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County hails high-tech voting system
By Robert D. Dávila Sacramento Bee Staff Writer
Published 2:15 am PDT Tuesday, October 5, 2004
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Sacramento County election officials on Monday unveiled a new, high-tech voting process for the Nov. 2 election that is expected to make ballots easier to cast and faster to count.

The optical scan system prints candidates' names and proposition choices on the actual ballot. Previous methods forced voters to a number matching choices in the sample ballot, leaving some in the polling booth wondering if they had marked the correct bubble or punch hole, officials said.

After making their picks, voters will feed their ballots into a scanner with an internal memory card that counts the choices on the spot and keeps a running tabulation. The machines also will keep the paper ballots in a locked box as a backup record.

 After the polls close, the scanners will be taken to the voter registrar's office, where the memory cards will be ed into a computer to release the results. Having ballots cast in each precinct tabulated and stored electronically will expedite the count, registrar Jill LaVine said.

"With the punch cards, we had 60 people who had to inspect every ballot for hanging chads before we could count them," LaVine said. "So right away, we'll have 60 fewer people handling the ballots."

One scanner will be at each of 712 Sacramento County polling places set to open Election Day, officials said. In case of malfunction, the paper ballots will be processed at election headquarters.

More than 3,000 precinct officers will get extra training on the new equipment, bought from Election Systems and Software Inc. for $12 million. Sacramento County is paying $900,000 of the cost, with the rest financed by $3.3 million in federal funds and $7.8 million from the state under Proposition 41.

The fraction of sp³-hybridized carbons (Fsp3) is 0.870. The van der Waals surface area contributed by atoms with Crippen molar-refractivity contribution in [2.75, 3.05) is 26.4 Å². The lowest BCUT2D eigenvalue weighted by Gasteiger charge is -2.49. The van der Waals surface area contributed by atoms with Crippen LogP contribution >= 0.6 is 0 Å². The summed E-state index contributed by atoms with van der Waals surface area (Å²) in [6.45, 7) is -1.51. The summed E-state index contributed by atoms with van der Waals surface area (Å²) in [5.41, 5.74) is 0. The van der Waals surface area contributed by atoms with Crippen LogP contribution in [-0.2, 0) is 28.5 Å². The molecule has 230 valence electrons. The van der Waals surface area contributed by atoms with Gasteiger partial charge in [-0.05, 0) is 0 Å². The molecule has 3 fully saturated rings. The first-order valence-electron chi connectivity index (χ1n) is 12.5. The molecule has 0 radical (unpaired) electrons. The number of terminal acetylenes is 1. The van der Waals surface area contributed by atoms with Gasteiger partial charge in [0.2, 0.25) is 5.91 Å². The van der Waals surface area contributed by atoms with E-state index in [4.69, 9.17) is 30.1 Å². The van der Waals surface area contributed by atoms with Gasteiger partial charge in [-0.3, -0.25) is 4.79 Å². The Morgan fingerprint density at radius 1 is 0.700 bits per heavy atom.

The technology replaces simpler optical scan ballots used in the March primary election, which in turn replaced punch cards used without incident in Sacramento County for more than 30 years. California outlawed punch card voting after "hanging chad" problems delayed vote counts in Florida during the 2000 presidential election.

Election officials said the new scanners also help ensure voter intent by returning ballots that are marked with too many choices in a race. The scanner display indicates the contest in question and asks the voter whether to return or accept the "overvoted" ballot. Overvoted contests are not counted, but all other races will be tallied.

"I think people will be very confident with it," LaVine said. "It's very easy and accurate."

Monday also marked the first day for absentee voting in Sacramento County for the Nov. 2 election. Voters can apply for absentee ballots by mail through Oct. 26 or request and return them in person through Nov. 2. Absentee ballots will be counted at election headquarters after the polls close, officials said.

More than 620,800 county residents were registered to vote by Monday, LaVine said. That is fewer than the 629,200 who were registered for the November 1992 presidential election.

The current total includes 138,300 permanent absentee voters, up from about 127,400 in the March primary election, officials said.

Oct. 18 is the last day to register for the Nov. 2 general election.

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